fearless, impartial acharyas could rightly be challenged by
satyagraha. I feel sure however that the Government of India would
never act against the advice of its true teachers.
A Fast against the Slaughter of the Cow
One piece of work was initiated by me during the following year
(1976). On April 25 a conference of the Maharashtra Acharyakul was
held at Paunar. In my speech I laid great stress on the protection
of the cow, and said that the acharyas should take the
responsibility. A pamphlet was also published on the subject.
On May 17 Shri Shankararao Chavan, the Chief Minister of Maharashtra,
himself came to Paunar to meet me. During our talk I emphasized the
need for a ban on cow-slaughter for the sake of the development of
the country. I told him that unless this was done soon I would have
to undertake a fast unto death.
On May 29 I was talking with some workers about this, and I told
them in plain words that if by September 11, there were no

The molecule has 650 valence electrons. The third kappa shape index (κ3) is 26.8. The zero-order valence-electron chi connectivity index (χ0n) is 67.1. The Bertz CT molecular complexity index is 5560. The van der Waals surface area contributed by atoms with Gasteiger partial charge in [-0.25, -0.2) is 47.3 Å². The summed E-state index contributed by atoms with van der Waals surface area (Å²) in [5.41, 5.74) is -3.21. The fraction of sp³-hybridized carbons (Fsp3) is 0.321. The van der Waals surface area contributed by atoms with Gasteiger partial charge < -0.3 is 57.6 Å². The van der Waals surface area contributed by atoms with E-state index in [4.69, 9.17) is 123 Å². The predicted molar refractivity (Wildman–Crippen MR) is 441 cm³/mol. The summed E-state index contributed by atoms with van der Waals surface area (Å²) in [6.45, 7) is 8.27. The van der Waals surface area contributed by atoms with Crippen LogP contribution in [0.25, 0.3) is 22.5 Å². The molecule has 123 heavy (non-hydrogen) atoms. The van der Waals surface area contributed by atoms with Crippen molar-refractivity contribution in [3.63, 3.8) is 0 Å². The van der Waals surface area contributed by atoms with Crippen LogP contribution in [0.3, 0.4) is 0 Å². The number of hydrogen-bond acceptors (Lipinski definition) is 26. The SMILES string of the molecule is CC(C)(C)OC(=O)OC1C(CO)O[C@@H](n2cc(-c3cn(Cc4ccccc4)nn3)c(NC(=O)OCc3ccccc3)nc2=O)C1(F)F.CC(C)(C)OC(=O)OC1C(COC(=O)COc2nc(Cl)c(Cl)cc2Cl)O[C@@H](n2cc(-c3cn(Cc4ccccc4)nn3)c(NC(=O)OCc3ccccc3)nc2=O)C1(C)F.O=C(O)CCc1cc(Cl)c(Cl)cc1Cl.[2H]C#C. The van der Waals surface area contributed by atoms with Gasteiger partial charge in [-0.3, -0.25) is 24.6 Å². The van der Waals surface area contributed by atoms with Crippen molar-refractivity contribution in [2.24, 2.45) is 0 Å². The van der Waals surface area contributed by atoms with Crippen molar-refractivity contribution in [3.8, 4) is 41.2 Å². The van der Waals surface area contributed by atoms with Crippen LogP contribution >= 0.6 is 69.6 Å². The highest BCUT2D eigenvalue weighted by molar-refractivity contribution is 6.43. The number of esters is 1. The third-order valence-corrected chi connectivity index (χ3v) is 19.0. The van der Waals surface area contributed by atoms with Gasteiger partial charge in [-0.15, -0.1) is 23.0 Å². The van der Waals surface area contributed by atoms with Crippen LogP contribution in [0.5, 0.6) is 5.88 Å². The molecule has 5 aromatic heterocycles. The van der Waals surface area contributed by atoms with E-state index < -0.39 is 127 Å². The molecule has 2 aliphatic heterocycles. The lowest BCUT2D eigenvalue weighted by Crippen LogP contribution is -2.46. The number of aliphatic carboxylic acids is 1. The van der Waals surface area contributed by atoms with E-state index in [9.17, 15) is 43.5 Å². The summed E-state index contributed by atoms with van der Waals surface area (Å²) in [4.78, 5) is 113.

announcement of an all-India ban on cow-slaughter I would begin my
fast on that day, which is my birthday. The date was still three and
a half months away, so it gave the people concerned enough time to
come to a decision.
This year (1976) is the centenary of my mother’s birth, and I do not
remember a single day when I have not recalled her. When I was a
child she taught me that before taking my own meal I should first
water the tulsi plant and then feed the cow, and she would not let
me sit down to eat until these two duties had been done. Now she is
saying to me: ‘Vinya, you must do something for the cow; if the cow
can be saved it will be a great benefit to India.’ In India today